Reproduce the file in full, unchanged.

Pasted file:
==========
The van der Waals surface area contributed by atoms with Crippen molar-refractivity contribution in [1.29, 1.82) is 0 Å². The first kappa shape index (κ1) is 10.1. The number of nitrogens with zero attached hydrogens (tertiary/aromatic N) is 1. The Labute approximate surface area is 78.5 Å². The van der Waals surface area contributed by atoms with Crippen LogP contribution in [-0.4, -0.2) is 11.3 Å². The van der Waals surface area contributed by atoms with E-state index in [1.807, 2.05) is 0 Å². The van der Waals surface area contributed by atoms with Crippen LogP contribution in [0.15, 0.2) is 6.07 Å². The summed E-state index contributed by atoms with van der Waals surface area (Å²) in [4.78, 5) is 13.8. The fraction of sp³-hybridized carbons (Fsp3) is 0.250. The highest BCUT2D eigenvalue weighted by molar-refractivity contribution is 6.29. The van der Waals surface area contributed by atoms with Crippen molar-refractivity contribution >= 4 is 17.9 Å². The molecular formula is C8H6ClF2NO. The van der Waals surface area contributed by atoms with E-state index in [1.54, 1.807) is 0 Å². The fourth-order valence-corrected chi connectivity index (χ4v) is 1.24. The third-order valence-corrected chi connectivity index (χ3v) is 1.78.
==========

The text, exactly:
The van der Waals surface area contributed by atoms with Crippen molar-refractivity contribution in [1.29, 1.82) is 0 Å². The first kappa shape index (κ1) is 10.1. The number of nitrogens with zero attached hydrogens (tertiary/aromatic N) is 1. The Labute approximate surface area is 78.5 Å². The van der Waals surface area contributed by atoms with Crippen LogP contribution in [-0.4, -0.2) is 11.3 Å². The van der Waals surface area contributed by atoms with E-state index in [1.807, 2.05) is 0 Å². The van der Waals surface area contributed by atoms with Crippen LogP contribution in [0.15, 0.2) is 6.07 Å². The summed E-state index contributed by atoms with van der Waals surface area (Å²) in [4.78, 5) is 13.8. The fraction of sp³-hybridized carbons (Fsp3) is 0.250. The highest BCUT2D eigenvalue weighted by molar-refractivity contribution is 6.29. The van der Waals surface area contributed by atoms with Crippen molar-refractivity contribution >= 4 is 17.9 Å². The molecular formula is C8H6ClF2NO. The van der Waals surface area contributed by atoms with E-state index in [1.54, 1.807) is 0 Å². The fourth-order valence-corrected chi connectivity index (χ4v) is 1.24. The third-order valence-corrected chi connectivity index (χ3v) is 1.78.